How sad that these days, human words are made louder, spread faster by technologies try so hard to undermine God’s word. There is no doubt on the power of the word of God for he himself had shown and assured it. For his words to be fully operational and experienced, we must first listen to Jesus, the word who became flesh.

Photo by author, Camp John Hay, Baguio City, 12 July 2023.
Listening to the word of God

“Whoever has ears ought to hear.”

Matthew 13:9

Jesus used these words seven times in the synoptic gospels, usually in connection with parables like in Matthew chapter 13 which we shall be using in the next three Sundays. We heard it first today and again next Sunday when Jesus explained the parable of the weeds.

His command to “hear” requires more than just taking in the words he speaks to us. To truly hear what Jesus is saying especially within the context of the parables, we must profoundly ponder what he wishes us to know. Just like in our prayers: what is essential is to be able to listen more to God than to tell him our needs which he already knew.

This can only happen in the spirit of silence and openness to God when we suspend our many preconceptions and other ideas especially about the parables we have been so familiar with.

Photo by author, Camp John Hay, Baguio City, 12 July 2023.

The seed is the word of God and Jesus is the Sower who comes to us everyday, speaking to us, telling us the most important things we need to know and do in this life for us to be fulfilled and joyful.

But, do we have our ears attuned to the word of God? Many of us practically live in media, so hooked with gadgets either or both the cellphone and headsets or pods. Nobody seems to listen anymore as we are so engrossed in our own little world centered in the endless me, me, me and I.

In the parable, it does not really matter where the seeds fell; it is always good, at least even as food for the birds! Wherever it fell, the seed always sprang into life! That is the power of the word of God! We just have to give it a chance to grow and mature to bear fruits of “a hundred or sixty or thirtyfold”.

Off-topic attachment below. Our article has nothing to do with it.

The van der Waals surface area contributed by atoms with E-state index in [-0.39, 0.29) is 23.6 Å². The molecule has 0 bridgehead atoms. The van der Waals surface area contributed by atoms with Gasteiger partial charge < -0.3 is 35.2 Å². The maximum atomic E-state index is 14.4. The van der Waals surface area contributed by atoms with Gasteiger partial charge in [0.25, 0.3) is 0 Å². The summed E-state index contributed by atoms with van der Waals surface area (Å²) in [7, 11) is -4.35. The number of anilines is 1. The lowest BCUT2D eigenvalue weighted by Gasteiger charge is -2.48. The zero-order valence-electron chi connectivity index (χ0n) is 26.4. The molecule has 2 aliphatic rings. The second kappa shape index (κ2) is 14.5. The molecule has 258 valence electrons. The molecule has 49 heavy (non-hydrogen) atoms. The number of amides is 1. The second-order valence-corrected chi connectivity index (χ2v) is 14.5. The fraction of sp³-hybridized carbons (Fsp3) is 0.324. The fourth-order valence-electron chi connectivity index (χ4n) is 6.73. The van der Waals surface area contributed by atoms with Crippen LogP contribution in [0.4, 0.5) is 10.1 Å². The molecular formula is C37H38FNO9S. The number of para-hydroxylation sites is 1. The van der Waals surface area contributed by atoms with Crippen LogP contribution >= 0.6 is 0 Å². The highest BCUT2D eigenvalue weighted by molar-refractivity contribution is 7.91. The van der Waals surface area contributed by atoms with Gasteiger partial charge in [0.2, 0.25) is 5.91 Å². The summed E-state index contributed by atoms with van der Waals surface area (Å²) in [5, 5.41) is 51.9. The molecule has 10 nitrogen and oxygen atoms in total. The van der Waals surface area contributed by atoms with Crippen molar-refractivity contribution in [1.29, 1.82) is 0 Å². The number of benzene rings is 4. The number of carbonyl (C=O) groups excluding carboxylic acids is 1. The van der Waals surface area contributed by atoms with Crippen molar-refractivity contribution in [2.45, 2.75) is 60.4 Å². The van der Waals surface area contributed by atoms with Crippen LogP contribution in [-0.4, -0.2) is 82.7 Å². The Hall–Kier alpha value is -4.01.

To hear the word of God means also to have our hearts opened to receive God so we can gain insight into the kingdom of God. It is in our hearts where the word of God is sown. Stones and thorns refer to the hardness of our hearts, our refusal to welcome Jesus Christ because we have been dominated by fame and power and other cares of this modern world.

Receiving the word of God is a process, not just a one-shot deal. It is a relationship we have to cultivate in Jesus Christ, just like the ones we try to have with our plants. The Lord himself had warned us repeatedly in the gospels of how there would always be opposition and indifference, even mockery and blasphemy right in the very places where his word should manifest its effectiveness like in our country, the only Christian-nation in this part of the world. If ever the word is not fruitful, it is primarily due to our dispositions and attitudes to God and his word.

Photo by author, Camp John Hay, Baguio City, 12 July 2023.

How timely that at this particular moment in our country we heard again this classic parable of the sower by Jesus Christ.

We, especially in the Church, are being reminded anew to humbly open ourselves to God and his word, to give it a chance to grow and bear fruit, including our rules and other documents especially in the liturgy.

In spending so much time about the posture the laypeople should take in praying the Our Father in the Mass notwithstanding what the rubric says, the devil sneaked into the scene with this drag cover of the Lord’s Prayer. This is something we must reflect. Why even the drag queen had joined the discussion of the Our Father that have deeply hurt us all! With this recent decision by the bishops, the more it seems that the drag version of the Lord’s Prayer is partly our fault too. Let us go back to God and trust his word anew. And the words of the liturgy too. Amen. Have a blessed week ahead!